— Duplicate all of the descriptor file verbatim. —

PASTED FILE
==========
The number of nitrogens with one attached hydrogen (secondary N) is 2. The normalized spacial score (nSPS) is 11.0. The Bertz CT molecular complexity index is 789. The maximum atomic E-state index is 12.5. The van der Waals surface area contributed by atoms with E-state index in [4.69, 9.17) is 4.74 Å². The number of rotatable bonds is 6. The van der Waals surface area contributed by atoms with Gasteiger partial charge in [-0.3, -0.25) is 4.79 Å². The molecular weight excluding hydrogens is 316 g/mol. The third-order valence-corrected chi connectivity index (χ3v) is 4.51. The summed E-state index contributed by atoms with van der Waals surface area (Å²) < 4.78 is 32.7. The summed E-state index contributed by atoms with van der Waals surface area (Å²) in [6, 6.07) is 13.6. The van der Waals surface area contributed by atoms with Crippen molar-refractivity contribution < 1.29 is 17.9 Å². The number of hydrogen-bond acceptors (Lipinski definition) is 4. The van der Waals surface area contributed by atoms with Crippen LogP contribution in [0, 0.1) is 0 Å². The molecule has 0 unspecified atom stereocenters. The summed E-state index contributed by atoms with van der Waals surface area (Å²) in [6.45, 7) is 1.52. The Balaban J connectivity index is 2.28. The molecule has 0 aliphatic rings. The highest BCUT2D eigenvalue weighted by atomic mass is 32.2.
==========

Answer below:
The number of nitrogens with one attached hydrogen (secondary N) is 2. The normalized spacial score (nSPS) is 11.0. The Bertz CT molecular complexity index is 789. The maximum atomic E-state index is 12.5. The van der Waals surface area contributed by atoms with E-state index in [4.69, 9.17) is 4.74 Å². The number of rotatable bonds is 6. The van der Waals surface area contributed by atoms with Gasteiger partial charge in [-0.3, -0.25) is 4.79 Å². The molecular weight excluding hydrogens is 316 g/mol. The third-order valence-corrected chi connectivity index (χ3v) is 4.51. The summed E-state index contributed by atoms with van der Waals surface area (Å²) < 4.78 is 32.7. The summed E-state index contributed by atoms with van der Waals surface area (Å²) in [6, 6.07) is 13.6. The van der Waals surface area contributed by atoms with Crippen molar-refractivity contribution < 1.29 is 17.9 Å². The number of hydrogen-bond acceptors (Lipinski definition) is 4. The van der Waals surface area contributed by atoms with Crippen LogP contribution in [0, 0.1) is 0 Å². The molecule has 0 unspecified atom stereocenters. The summed E-state index contributed by atoms with van der Waals surface area (Å²) in [6.45, 7) is 1.52. The Balaban J connectivity index is 2.28. The molecule has 0 aliphatic rings. The highest BCUT2D eigenvalue weighted by atomic mass is 32.2.